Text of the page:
Since the pandemic started, Liu said, “We’re almost silhouettes of ourselves. We don’t really see each other.” But, he continued, coming together around a shared cause like art is a reminder that our 2D selves are only temporary.
“In the pandemic,” said Marla Allisan, a clinical social worker in CAMHS/HUHS for Harvard Law School, who participated in the show, “one of the things we are robbed of is the experience of witnessing each other and feeling witnessed, of feeling seen and understood.”
With the majority of staff working from home, behind computer screens, and tucked inside impersonal Zoom boxes, it’s even harder to maintain, let alone create, connections with colleagues. Sharing art, Allisan said, gives staff a chance to repair the injury to our community. For her, the show was a small but powerful way for staff to be seen.
As the virtual launch wrapped up — after an hour and only a couple of small technical snags — audience members asked for more time, so the organizers reopened the breakout rooms for another half-hour.
“We weren’t sure how it was going to turn out,” said Khorshid. “And it was better than anything we could have imagined.”
Clinical Social Worker, CAMHS/HUHS for Harvard Law School / Illustration and Collage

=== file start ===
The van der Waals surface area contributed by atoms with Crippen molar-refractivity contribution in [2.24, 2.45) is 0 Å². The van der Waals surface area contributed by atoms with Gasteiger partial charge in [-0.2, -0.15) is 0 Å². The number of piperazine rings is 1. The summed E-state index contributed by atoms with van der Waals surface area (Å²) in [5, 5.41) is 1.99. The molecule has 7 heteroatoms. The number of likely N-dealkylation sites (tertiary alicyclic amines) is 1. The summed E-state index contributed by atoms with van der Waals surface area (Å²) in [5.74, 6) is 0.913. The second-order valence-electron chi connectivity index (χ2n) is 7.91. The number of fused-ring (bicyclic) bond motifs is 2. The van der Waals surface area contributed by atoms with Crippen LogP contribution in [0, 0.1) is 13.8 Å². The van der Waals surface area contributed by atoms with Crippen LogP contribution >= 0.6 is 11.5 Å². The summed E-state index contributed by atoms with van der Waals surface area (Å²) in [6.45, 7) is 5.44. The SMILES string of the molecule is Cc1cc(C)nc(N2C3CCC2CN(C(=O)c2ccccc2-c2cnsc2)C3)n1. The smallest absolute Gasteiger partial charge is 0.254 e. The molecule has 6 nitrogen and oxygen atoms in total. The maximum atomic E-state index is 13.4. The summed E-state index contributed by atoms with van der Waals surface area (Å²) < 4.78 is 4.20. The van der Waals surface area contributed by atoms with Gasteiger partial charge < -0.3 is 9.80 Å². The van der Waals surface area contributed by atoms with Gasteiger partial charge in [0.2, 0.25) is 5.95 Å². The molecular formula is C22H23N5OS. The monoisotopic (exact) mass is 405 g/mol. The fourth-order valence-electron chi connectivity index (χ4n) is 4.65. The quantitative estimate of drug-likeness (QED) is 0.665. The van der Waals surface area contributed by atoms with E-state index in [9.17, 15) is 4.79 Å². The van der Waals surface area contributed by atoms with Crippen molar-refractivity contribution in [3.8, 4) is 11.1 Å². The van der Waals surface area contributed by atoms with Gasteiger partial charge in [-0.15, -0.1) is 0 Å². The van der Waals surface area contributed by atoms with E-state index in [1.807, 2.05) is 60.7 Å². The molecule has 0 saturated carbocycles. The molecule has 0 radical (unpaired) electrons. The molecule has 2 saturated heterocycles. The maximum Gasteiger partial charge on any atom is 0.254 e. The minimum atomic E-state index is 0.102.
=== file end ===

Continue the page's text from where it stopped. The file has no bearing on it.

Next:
Marla Allisan never thought of herself as an Artist with a capital “A.” That title, she said, is reserved for Michelangelo.
“I like saying I’m a part-time exhibiting artist,” she said. “But I say it with great humility because I know there are many people who devote their lives to making art, who can wear that description with greater authority.”
Five years ago, Allisan walked into the Middle East restaurant in Cambridge’s Central Square and asked if they wanted some art for their walls. “That’s where I had my first one-woman show,” she said. To her surprise, people bought her work. Since then, she’s had more one-woman shows, one at the famous Politics & Prose Bookstore in Washington, D.C. Now, her work hangs on walls in Canada and Russia.
For the two pieces she submitted to the Harvard Staff Art Show, Allisan layered her fluid figures on colored papers. One piece — a figure with an arched back, mouth ajar, and just the ball of a foot touching the ground — was selected for a docent talk during the show’s virtual launch. Allisan enjoyed hearing the vast impressions that figure left: of joy, anguish, or pleasure.